Carter v. Westlex Corp., 643 Fed. Appx. 371 (5th Cir. 2016) (per curiam)
In this case, the Fifth Circuit affirmed the denial of plaintiffs’ remand motion where plaintiffs submitted only conclusory allegations to contest defendants’ evidence that CAFA’s amount-in-controversy requirement was satisfied.
Plaintiffs asserted a putative class action in Texas state court against Toyota and various car dealerships, asserting products liability claims based on alleged heat damage to the dashboards and interior panels of Lexus and Toyota vehicles. Defendants removed the case, invoking the federal district court’s subject-matter jurisdiction under CAFA.
The parties did not dispute that there was minimal diversity and that the aggregate number of proposed class members exceeded 100. Thus, the only jurisdictional element in dispute was CAFA’s amount-in-controversy requirement, which requires that the amount in controversy for all putative class members exceed $5 million.
In the complaint, plaintiffs only alleged that the class members’ collective damages exceeded $100,000. In support of their notice of removal, defendants submitted the declaration of a Toyota representative who stated that, based on his personal knowledge of repairs to heat-damaged vehicles, the average cost to repair a heat-damaged dashboard and heat-damaged door panels of Toyota and Lexus vehicles was $1,215.45 and $1,663.42, respectively. Based on these estimates, if each of the 1,001 proposed class members needed both repairs, the total economic damages for the class would be $2,881,737. This amount, combined with exemplary damages allowed under Texas law, would raise the total class damages to at least $5,763,474. In their motion to remand, plaintiffs did not present any evidence to refute defendants’ damages calculations. Consequently, the district court denied the remand motion, and plaintiffs appealed.
On appeal, the Fifth Circuit applied the standard recently articulated by the Supreme Court in Dart Cherokee Basin Operations Company, LLC v. Owens, 135 S. Ct. 547 (2014), for asserting, challenging, and evaluating amount-in-controversy allegations in class actions removed under CAFA. Under that standard, “[i]f the plaintiff contests defendant’s [amount-in-controversy] allegation[s],” then “both sides submit proof and the court decides, by a preponderance of the evidence, whether the amount-in-controversy requirement has been satisfied.” Id. at 553–54.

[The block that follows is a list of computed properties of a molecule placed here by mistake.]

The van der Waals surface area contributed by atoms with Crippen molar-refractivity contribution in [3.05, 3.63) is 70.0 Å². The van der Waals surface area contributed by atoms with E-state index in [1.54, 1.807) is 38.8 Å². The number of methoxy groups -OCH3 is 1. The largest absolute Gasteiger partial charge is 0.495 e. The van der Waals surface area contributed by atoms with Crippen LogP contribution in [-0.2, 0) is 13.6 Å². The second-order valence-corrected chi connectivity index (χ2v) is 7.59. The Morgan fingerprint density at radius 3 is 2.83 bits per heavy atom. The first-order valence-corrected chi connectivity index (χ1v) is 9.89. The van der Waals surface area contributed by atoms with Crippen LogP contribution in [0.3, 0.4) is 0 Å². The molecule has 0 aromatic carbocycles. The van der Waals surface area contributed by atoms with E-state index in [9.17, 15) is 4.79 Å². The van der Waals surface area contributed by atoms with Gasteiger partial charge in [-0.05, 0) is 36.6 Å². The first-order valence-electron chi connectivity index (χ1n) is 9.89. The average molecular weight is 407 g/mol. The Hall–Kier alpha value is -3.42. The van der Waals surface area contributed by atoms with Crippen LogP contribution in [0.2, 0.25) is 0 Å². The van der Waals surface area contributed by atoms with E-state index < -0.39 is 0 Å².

The Fifth Circuit found that plaintiffs did not follow the Dart standard in moving to remand. In particular, plaintiffs did not present their own evidence to refute defendants’ declaration that CAFA’s amount-in-controversy requirement was satisfied. Plaintiffs only criticized defendants’ evidence, and the district court’s interpretation of that evidence, as conclusory and flawed. The Fifth Circuit, however, rejected plaintiffs’ argument that the repair estimates in the Toyota declaration were conclusory, as those estimates were based on the declarant’s own personal knowledge. In addition, the Fifth Circuit found that the district court properly included the maximum amount of exemplary damages allowed under Texas law (i.e., double damages), since it is “what the plaintiff is claiming” and not what “the plaintiff is likely to . . . be awarded” that determines whether CAFA’s amount-in-controversy requirement is satisfied. See Robertson v. Exxon Mobil Corp., 814 F.3d 236, 240 (5th Cir. 2015).
Because plaintiffs presented no independent evidence to dispute defendants’ amount-in-controversy calculation, the Fifth Circuit held that defendants established CAFA’s $5 million amount-in-controversy requirement by a preponderance of the evidence.
This decision, although unpublished, provides some instructive practice pointers, and pitfalls to avoid, under the Supreme Court’s Dart standard. As illustrated in this case, if the defendant supports its notice of removal with evidence that CAFA’s $5 million amount in controversy is satisfied, the plaintiff, in moving to remand, must present its own evidence to establish that the amount in controversy is not met. The converse is also true. If the plaintiff supports its motion to remand a CAFA case with evidence that the amount in controversy is not satisfied, the defendant cannot rest on the jurisdictional allegations in its notice of removal. Instead, the defendant must refute the motion to remand with evidence that establishes CAFA’s amount in controversy is satisfied. Finally, this case illustrates that either party can potentially establish or refute the amount in controversy through summary-judgment type evidence (e.g., affidavits, declarations, and exhibits).